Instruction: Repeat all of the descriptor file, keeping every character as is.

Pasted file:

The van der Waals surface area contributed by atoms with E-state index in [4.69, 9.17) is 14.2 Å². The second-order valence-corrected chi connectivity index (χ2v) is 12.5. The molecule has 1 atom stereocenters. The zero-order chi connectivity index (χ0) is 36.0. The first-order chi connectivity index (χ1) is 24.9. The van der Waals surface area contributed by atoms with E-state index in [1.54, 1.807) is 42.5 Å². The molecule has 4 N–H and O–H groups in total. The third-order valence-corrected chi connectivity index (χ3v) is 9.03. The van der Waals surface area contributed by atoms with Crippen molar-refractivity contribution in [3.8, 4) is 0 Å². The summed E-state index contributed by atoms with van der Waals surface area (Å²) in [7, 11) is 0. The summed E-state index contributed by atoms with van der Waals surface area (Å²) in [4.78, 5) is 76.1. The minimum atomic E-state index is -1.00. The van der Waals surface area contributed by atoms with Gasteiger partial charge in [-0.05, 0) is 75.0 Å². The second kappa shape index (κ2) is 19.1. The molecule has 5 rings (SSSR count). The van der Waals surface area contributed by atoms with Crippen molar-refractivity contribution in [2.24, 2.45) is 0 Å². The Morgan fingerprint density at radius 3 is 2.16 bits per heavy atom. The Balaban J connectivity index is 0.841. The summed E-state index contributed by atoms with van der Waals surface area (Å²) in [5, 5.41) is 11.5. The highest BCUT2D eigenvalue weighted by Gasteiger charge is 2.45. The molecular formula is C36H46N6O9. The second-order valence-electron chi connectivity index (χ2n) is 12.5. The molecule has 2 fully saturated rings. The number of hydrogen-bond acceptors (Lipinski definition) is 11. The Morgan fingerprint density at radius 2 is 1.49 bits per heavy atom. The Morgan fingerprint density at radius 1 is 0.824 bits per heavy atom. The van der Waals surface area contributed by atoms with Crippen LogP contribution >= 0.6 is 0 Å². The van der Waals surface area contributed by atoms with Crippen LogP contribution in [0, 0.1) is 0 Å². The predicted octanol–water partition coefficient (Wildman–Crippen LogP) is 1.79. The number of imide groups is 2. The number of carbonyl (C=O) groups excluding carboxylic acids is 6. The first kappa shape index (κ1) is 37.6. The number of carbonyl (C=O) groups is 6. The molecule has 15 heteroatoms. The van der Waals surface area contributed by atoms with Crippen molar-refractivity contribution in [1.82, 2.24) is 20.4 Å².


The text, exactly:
The van der Waals surface area contributed by atoms with E-state index in [4.69, 9.17) is 14.2 Å². The second-order valence-corrected chi connectivity index (χ2v) is 12.5. The molecule has 1 atom stereocenters. The zero-order chi connectivity index (χ0) is 36.0. The first-order chi connectivity index (χ1) is 24.9. The van der Waals surface area contributed by atoms with E-state index in [1.54, 1.807) is 42.5 Å². The molecule has 4 N–H and O–H groups in total. The third-order valence-corrected chi connectivity index (χ3v) is 9.03. The van der Waals surface area contributed by atoms with Crippen molar-refractivity contribution in [3.8, 4) is 0 Å². The summed E-state index contributed by atoms with van der Waals surface area (Å²) in [7, 11) is 0. The summed E-state index contributed by atoms with van der Waals surface area (Å²) in [4.78, 5) is 76.1. The minimum atomic E-state index is -1.00. The van der Waals surface area contributed by atoms with Gasteiger partial charge in [-0.05, 0) is 75.0 Å². The second kappa shape index (κ2) is 19.1. The molecule has 5 rings (SSSR count). The van der Waals surface area contributed by atoms with Crippen molar-refractivity contribution in [2.24, 2.45) is 0 Å². The Morgan fingerprint density at radius 3 is 2.16 bits per heavy atom. The Balaban J connectivity index is 0.841. The summed E-state index contributed by atoms with van der Waals surface area (Å²) in [5, 5.41) is 11.5. The highest BCUT2D eigenvalue weighted by Gasteiger charge is 2.45. The molecular formula is C36H46N6O9. The second-order valence-electron chi connectivity index (χ2n) is 12.5. The molecule has 2 fully saturated rings. The number of hydrogen-bond acceptors (Lipinski definition) is 11. The Morgan fingerprint density at radius 2 is 1.49 bits per heavy atom. The Morgan fingerprint density at radius 1 is 0.824 bits per heavy atom. The van der Waals surface area contributed by atoms with Crippen LogP contribution >= 0.6 is 0 Å². The van der Waals surface area contributed by atoms with Crippen LogP contribution in [0, 0.1) is 0 Å². The predicted octanol–water partition coefficient (Wildman–Crippen LogP) is 1.79. The number of imide groups is 2. The number of carbonyl (C=O) groups excluding carboxylic acids is 6. The first kappa shape index (κ1) is 37.6. The number of carbonyl (C=O) groups is 6. The molecule has 15 heteroatoms. The van der Waals surface area contributed by atoms with Crippen molar-refractivity contribution in [1.82, 2.24) is 20.4 Å².